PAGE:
“I almost died. If I wanted to pee. It took me a week to be able to urinate. One week. Even after initiation ended, my vagina swelled.”
‘Bondo will end’
Ms Turay questioned why Dr Blyden was present at the post-mortem.
“Why do you allow your minister to go into a mortuary to do a post-mortem? Even if she is a doctor, she has no business there.
“She stood with the soweis. That shows that she already took sides. We believe that the result, which we never saw, was changed. We believe that. We cannot bargain the lives of women for votes.”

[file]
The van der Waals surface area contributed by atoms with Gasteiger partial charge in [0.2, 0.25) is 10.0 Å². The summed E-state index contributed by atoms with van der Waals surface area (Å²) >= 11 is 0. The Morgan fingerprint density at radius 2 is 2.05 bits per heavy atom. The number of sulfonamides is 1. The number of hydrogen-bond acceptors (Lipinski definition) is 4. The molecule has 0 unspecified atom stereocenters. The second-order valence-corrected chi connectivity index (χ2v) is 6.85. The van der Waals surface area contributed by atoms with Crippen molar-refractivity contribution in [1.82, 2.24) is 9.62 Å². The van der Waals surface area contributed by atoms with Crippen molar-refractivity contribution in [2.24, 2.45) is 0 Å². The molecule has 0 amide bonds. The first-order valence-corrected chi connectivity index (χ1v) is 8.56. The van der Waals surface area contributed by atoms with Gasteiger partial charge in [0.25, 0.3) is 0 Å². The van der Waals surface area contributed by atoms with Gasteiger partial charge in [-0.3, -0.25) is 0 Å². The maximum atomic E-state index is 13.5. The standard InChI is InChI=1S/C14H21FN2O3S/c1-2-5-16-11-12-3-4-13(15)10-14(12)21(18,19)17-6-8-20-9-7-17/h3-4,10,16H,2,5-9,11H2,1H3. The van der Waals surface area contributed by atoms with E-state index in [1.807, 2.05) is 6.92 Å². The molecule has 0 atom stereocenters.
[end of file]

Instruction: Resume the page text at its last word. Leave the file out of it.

Dr Blyden denied speaking publicly about Fatmata’s cause of death but stands by her claim that Fatmata did not die as a result of FGM, saying the findings of the post-mortem matched Fatmata’s medical history.
She said any suggestion of a cover-up was false and malicious and added that the autopsy was conducted in full view of family, human rights organisations, police and medical personnel.
She argued that it was her duty as a minister to attend the autopsy and denied she was there for any political gain.
BBC Africa Eye approached Dr Owizz with the allegations in the film, but he declined to respond.
Four years ago, Ms Turay set up the first Bondo society without FGM, called Alternative Rites or Bloodless Bondo.
She believes that the Bondo itself could end if women do not stop practising FGM.
“If women or anybody continues to advocate the cutting in Bondo, it will reach a point when Bondo ends. It will reach a point where Bondo will stop.”
Source : BBC